Teen Titmus Scorches 4:01, Cartwright Delivers 48.05 Down Under Day 4

2018 AUSTRALIAN PAN PACIFIC CHAMPIONSHIP TRIALS

As the Commonwealth Games served as the first Australian qualification meet for the 2018 Pan Pacific Championships, many of the nation’s stars are competing at these Pan Pacific Trials under heavy training and are considering this an in-season affair. However, night 4 of the competition in South Australia saw huge swims from several budding stars and emerging players on the international swimming scene.

18-year-old Bond swimmer Elijah Winnington kicked off the night with a monster personal best in the men’s 400m freestyle to take gold ahead of Olympic champion Mack Horton. Winnington took control of the race from the get-go and never let up, splitting 53.47/56.72/57.91/57.88 to capture a winning time of 3:45.98. That outing places Winnington among the fastest Australians ever, checking in at #9 on the fastest Aussie performances of all-time.

The mark also dips well under the QT of 3:46.14 needed to race the even in Tokyo this summer, as well as inserts Winnington among the world’s top 6 fastest athletes so far this season. Winnington won the 200m freestyle on night 1 as well.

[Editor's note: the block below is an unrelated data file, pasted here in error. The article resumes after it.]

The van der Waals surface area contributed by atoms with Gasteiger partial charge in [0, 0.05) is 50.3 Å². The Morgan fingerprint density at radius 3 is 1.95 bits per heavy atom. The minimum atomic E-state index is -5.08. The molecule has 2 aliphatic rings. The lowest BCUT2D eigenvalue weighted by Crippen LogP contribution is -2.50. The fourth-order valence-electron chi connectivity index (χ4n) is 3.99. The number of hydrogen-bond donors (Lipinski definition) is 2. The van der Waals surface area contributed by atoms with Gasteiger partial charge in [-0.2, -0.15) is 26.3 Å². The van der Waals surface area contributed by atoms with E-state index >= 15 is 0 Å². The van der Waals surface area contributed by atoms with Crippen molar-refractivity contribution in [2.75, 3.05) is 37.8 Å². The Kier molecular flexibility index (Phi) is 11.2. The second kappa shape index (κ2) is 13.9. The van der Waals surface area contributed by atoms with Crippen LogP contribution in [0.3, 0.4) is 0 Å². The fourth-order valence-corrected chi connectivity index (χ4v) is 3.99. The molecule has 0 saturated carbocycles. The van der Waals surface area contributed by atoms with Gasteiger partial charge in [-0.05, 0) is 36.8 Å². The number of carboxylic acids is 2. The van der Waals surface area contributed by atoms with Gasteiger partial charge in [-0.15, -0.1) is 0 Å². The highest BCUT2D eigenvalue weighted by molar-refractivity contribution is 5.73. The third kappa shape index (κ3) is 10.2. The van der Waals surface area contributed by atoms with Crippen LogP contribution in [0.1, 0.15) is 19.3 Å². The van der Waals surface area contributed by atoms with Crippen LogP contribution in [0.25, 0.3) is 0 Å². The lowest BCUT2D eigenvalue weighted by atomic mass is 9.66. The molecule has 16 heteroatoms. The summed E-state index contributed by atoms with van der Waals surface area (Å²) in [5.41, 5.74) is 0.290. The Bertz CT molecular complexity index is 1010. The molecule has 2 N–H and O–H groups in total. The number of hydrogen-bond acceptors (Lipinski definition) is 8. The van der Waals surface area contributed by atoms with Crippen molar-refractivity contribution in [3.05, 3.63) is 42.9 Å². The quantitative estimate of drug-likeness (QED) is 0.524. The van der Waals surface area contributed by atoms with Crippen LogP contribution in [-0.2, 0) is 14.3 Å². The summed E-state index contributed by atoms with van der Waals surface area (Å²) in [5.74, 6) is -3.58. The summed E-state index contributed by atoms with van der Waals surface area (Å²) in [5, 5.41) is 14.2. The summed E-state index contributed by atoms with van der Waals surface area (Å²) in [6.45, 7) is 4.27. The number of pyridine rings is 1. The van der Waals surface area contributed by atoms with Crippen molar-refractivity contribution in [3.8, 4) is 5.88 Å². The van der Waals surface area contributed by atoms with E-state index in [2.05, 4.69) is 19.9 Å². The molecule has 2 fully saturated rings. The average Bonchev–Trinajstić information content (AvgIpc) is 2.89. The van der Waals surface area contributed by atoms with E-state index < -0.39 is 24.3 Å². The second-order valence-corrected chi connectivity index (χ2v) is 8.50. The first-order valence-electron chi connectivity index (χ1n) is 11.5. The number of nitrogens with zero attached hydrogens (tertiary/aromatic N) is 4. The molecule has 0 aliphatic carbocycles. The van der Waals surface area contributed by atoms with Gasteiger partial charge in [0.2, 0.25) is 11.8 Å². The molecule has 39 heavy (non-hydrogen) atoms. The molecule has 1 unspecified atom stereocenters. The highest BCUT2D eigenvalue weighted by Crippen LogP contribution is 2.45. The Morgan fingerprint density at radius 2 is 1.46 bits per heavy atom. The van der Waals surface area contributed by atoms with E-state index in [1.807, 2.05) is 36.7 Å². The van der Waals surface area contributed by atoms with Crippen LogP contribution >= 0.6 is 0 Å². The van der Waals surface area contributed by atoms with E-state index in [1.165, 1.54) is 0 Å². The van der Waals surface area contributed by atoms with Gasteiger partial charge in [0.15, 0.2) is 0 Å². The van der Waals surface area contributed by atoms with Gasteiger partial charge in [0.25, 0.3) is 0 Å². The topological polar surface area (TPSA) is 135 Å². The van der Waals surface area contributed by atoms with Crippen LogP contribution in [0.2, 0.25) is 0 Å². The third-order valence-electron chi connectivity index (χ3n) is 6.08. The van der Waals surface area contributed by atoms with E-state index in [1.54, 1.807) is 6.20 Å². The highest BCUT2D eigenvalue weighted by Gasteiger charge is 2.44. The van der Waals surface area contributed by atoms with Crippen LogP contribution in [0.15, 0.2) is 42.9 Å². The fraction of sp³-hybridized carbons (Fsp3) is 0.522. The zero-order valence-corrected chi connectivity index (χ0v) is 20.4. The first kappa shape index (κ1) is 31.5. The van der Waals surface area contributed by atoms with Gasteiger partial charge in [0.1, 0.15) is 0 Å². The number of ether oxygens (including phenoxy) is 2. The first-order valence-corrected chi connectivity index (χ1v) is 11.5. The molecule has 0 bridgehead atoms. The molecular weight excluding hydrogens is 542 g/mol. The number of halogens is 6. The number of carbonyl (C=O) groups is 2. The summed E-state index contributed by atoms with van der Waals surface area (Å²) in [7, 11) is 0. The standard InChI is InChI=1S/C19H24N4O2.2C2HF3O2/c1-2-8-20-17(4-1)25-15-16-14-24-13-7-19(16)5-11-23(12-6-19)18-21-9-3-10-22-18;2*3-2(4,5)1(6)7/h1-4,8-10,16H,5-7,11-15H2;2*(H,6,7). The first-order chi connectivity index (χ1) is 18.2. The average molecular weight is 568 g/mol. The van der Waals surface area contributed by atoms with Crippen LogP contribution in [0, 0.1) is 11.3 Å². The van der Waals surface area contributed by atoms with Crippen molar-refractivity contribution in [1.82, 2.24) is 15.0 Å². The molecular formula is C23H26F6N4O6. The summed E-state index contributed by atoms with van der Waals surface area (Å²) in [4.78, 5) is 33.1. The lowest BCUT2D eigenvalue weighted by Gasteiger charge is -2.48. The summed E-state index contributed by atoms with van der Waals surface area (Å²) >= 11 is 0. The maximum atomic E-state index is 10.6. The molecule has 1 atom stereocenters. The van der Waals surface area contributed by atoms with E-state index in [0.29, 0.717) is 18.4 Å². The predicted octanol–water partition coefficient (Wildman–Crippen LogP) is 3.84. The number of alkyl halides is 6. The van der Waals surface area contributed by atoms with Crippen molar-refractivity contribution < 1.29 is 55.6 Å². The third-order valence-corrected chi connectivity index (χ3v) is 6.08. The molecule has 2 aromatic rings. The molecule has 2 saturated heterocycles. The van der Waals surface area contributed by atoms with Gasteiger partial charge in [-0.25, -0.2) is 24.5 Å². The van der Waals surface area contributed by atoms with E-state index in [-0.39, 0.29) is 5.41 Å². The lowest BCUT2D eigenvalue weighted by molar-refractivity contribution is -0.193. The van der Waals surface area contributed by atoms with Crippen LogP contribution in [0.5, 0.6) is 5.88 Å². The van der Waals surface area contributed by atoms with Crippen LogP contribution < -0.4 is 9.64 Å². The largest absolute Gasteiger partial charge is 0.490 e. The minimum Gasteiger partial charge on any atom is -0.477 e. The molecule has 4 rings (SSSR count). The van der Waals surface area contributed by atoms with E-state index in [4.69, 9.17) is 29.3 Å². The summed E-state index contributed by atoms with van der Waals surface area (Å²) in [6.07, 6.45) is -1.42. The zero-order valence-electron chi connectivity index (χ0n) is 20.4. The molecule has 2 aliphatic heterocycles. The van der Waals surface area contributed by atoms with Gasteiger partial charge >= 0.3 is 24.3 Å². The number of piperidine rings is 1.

2017-2018 LCM MEN 400 FREE

SunCHN
YANG
09/01
3.41.94
2Mack
HORTON
AUS3.43.7604/05
3Jack
McLOUGHLIN
AUS3.44.2008/11
4Mykhaylo
ROMANCHUK
UKR3.45.1808/03
5James
GUY
GBR3.45.3204/05
5Zane
GROTHE
USA3.45.3208/11
7Alexander
KRASNYKH
RUS3.45.8404/20
8Elijah
WINNINGTON
AUS3.45.9807/03
9Domenico
ACCERENZA
ITA3.46.2704/10
10Gregorio
PALTRINIERI
ITA3.46.2906/25
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Of his exciting effort this evening, Winnington stated, “I’m super happy with that; I wasn’t too sure coming into it how fast I could actually go.

“I came off the back doing a PB at National Age only a few months ago and I just came in tonight and did the best I could do and made the A qualifying time so I’m pretty happy. My coach Richard Scarce and I always have a set race plan and I led all the way to the last 100m and that’s when you’ve got to give it all you can.